A new study by researchers from Columbia University and Duke University shows that doing crossword puzzles has an advantage over computer video games for memory functioning inolder adults with mild cognitive impairment. These adults doing crossword puzzles showed less brain shrinkage and better daily functioning.
In a randomized, controlled trial, researchers determined that participants (average age 71) trained in doing web-based crossword puzzles demonstrated greater cognitive improvement than those who were trained on cognitive video games.
This was the first study to document both short-term and longer-term benefits for home-based crossword puzzles training compared to another intervention, according to the researchers.
Crossword puzzles are widely used but have not been studied systematically in mild cognitive impairment, which is associated with high risk for dementia, including Alzheimer’s disease.
To conduct their study, researchers at Columbia and Duke randomly assigned 107 participants with mild cognitive impairment (MCI) at the two different sites to either crossword puzzles training or cognitive games training with intensive training for 12 weeks followed by booster sessions up to 78 weeks. Both interventions were delivered via a computerized platform with weekly compliance monitoring.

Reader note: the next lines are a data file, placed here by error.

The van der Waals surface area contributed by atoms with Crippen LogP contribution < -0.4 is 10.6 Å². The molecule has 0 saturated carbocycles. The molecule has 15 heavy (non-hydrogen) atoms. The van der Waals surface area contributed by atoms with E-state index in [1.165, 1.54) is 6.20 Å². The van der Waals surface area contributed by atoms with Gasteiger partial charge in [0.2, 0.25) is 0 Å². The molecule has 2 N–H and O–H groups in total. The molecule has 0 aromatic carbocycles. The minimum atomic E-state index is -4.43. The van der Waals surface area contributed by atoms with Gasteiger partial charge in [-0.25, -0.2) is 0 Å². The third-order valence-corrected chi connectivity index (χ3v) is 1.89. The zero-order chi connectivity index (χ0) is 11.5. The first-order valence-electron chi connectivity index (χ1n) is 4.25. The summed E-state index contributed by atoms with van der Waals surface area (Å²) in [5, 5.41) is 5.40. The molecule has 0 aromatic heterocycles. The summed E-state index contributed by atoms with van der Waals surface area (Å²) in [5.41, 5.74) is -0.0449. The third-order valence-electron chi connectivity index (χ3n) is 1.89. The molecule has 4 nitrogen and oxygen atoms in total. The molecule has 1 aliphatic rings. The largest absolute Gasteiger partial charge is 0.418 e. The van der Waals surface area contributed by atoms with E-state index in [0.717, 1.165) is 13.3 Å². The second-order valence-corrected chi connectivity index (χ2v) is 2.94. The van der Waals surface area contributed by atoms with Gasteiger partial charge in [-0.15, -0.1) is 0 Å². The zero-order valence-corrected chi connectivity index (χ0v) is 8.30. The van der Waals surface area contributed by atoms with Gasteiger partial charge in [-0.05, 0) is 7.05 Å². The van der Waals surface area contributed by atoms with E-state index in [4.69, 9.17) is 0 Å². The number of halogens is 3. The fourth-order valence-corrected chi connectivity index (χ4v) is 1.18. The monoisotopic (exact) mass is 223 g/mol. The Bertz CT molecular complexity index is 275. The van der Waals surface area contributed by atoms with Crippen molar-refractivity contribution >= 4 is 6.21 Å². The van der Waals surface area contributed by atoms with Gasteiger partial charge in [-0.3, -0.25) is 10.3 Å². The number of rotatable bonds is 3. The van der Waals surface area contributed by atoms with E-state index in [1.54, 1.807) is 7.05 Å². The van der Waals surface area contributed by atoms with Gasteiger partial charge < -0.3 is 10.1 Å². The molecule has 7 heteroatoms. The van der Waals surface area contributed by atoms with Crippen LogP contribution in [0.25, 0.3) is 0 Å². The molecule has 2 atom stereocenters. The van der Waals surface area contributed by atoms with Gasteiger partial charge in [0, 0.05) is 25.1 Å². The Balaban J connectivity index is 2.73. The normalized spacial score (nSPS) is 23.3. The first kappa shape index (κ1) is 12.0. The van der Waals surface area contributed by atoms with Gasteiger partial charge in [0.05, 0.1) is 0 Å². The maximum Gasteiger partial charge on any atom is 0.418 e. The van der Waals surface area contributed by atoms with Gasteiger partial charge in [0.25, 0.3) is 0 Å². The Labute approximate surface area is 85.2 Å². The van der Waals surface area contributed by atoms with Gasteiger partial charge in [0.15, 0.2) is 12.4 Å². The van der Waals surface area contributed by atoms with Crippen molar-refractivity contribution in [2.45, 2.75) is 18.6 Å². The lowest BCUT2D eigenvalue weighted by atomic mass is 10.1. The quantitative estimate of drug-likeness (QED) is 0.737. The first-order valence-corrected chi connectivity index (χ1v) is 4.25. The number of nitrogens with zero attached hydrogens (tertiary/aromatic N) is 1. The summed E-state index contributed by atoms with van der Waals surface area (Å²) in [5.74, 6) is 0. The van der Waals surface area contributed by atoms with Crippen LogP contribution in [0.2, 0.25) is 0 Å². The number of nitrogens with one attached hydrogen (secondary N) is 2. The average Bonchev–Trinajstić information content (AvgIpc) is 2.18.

Superior to Video Games
The most striking findings of the trial were:
- Crossword puzzles were superior to cognitive games on the primary cognitive outcome measure, ADAS-Cog, at both 12 weeks and 78 weeks. Crossword puzzles were superior on FAQ, a measure of daily functioning, at 78 weeks.
- Crossword puzzles were superior for participants at a later disease stage but both forms of training were equally effective in an earlier stage.
- Brain shrinkage (measured with MRI) was less for crossword puzzles at 78 weeks.
The study also highlights the importance of engagement. Based on remote electronic monitoring of computer use, participants at a later stage of impairment may have better engaged with the more familiar crossword puzzles than with computerized cognitive games.
Two strengths of the trial are the 28% participation rate of individuals from racial and ethnic minority groups and the low drop-out rate (15%) for such a lengthy home-based trial. A study limitation was the absence of a control group that did not receive cognitive training.
While these results are highly encouraging, the authors stress the need for replication in a larger controlled trial with an inactive control group.
This article is based on the press release by Columbia University. Content may be edited.